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Poster: dan b Date: Mar 21, 2004 7:05am
Forum: prelinger Subject: Re: Calvin Workshop Films

The Calvin Workshop Films are incredible! I too want to make sure I catch them all. The first one I saw was Your Name Here, and ever since then I have been completely addicted to this site. My son Adam roars hysterically throughout the monkey film. I've often wondered if I've missed any. I'll do the Calvin search. Anybody know whatever became of The Calvin Workshop?

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Poster: uniQ Date: Mar 21, 2004 9:41pm
Forum: prelinger Subject: Re: Calvin Workshop Films

As far as Google knows, The Calvin Company (Now dead), had 'Workshops' where industrial filmmakers could improve their skills and interact with oneanother. So Calvin Workshop films are really a bunch of ppl from probably different companies having fun.

That explains alot in my mind about 'Your Name Here', and others.

-uniQ

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Poster: Mr. Date: Jun 10, 2005 1:47am
Forum: prelinger Subject: Re: Calvin Workshop Films

The Calvin Workshop was actually just an annual get-together for industrial filmmakers in Kansas City, Missouri. You see, the Calvin Company was founded in 1931 by F.O. Calvin and was headquartered in Kansas City. In a period of just six or seven years, it became the largest industrial film producer in the world, and was known as a brand name of merit across the country. Then World War II came along, Calvin started producing training films for the Navy, and they became even bigger and better. In the early 1950s, they were really on top of the industrial film world. That was when one of their 200-person staff was a young director named Robert Altman, who later directed classic films like "M*A*S*H" and "Nashville." In fact, Altman's first feature film, "The Delinquents," made in Kansas City while he was still working at Calvin, included many Calvin people in the cast and crew (because he didn't have many other sources to draw from).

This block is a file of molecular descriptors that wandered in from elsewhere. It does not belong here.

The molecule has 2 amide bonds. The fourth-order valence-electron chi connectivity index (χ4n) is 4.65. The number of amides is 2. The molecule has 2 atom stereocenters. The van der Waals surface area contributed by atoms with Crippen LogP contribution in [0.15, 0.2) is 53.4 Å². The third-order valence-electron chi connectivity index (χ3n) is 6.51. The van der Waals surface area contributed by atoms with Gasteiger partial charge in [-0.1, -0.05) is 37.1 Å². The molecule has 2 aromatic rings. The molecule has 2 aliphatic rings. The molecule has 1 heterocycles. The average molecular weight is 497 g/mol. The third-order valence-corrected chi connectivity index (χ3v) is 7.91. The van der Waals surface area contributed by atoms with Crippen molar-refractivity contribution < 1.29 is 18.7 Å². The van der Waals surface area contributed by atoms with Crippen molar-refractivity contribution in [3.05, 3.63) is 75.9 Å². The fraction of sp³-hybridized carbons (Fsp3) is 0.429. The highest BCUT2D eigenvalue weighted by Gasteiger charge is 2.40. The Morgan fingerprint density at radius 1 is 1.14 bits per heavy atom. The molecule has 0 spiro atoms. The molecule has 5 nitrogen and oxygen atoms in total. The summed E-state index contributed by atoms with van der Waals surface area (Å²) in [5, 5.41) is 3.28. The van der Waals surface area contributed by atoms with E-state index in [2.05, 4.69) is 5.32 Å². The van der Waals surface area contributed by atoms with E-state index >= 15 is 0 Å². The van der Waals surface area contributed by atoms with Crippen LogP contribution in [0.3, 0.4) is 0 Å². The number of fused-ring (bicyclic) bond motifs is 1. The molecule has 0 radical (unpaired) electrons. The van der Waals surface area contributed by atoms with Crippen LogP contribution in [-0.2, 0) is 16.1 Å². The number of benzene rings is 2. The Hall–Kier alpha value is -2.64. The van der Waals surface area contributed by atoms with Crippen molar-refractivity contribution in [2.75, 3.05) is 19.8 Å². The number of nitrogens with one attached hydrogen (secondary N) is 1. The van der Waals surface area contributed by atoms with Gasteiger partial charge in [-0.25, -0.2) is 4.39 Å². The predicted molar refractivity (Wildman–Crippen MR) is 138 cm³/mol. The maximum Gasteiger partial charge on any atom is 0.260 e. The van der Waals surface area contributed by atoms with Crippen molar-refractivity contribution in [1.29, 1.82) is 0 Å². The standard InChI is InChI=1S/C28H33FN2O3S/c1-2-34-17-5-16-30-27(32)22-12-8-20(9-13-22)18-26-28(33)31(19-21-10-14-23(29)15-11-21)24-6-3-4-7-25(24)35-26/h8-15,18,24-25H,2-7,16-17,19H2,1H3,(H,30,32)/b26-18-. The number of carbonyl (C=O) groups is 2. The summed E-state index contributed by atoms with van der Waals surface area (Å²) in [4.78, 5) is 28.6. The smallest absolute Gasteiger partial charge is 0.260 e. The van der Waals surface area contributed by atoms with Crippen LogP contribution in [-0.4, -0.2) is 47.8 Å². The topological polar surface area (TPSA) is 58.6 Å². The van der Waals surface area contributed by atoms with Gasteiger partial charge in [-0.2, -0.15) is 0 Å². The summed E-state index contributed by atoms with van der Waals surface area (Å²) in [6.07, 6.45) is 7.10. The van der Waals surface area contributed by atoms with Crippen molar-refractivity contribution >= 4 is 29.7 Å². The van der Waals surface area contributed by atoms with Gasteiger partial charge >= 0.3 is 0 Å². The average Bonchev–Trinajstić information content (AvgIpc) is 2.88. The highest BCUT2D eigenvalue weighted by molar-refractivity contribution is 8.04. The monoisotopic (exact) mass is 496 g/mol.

The Calvin Company started holding annual workshops in Kansas City which would attract over 450 producers and technicians from all over the country to improve and orient their industrial filmmaking. Every year, one or two intentionally humorous films were produced specially for entertainment at the workshops, but NOT by the workshop people, but by the usual Calvin people. They usually poked fun at the industrial film business, because everybody who was there was involved in that business. The director of these films was Frank Barhydt, who was production head at Calvin and whose name is visible on the slates for the "Your Name Here" outtakes.

The Calvin Company's business began to decline in the late 1960s, when industrial films started to go out of style in favor of industrial VIDEOS, and Calvin closed up shop sometime in the late '70s.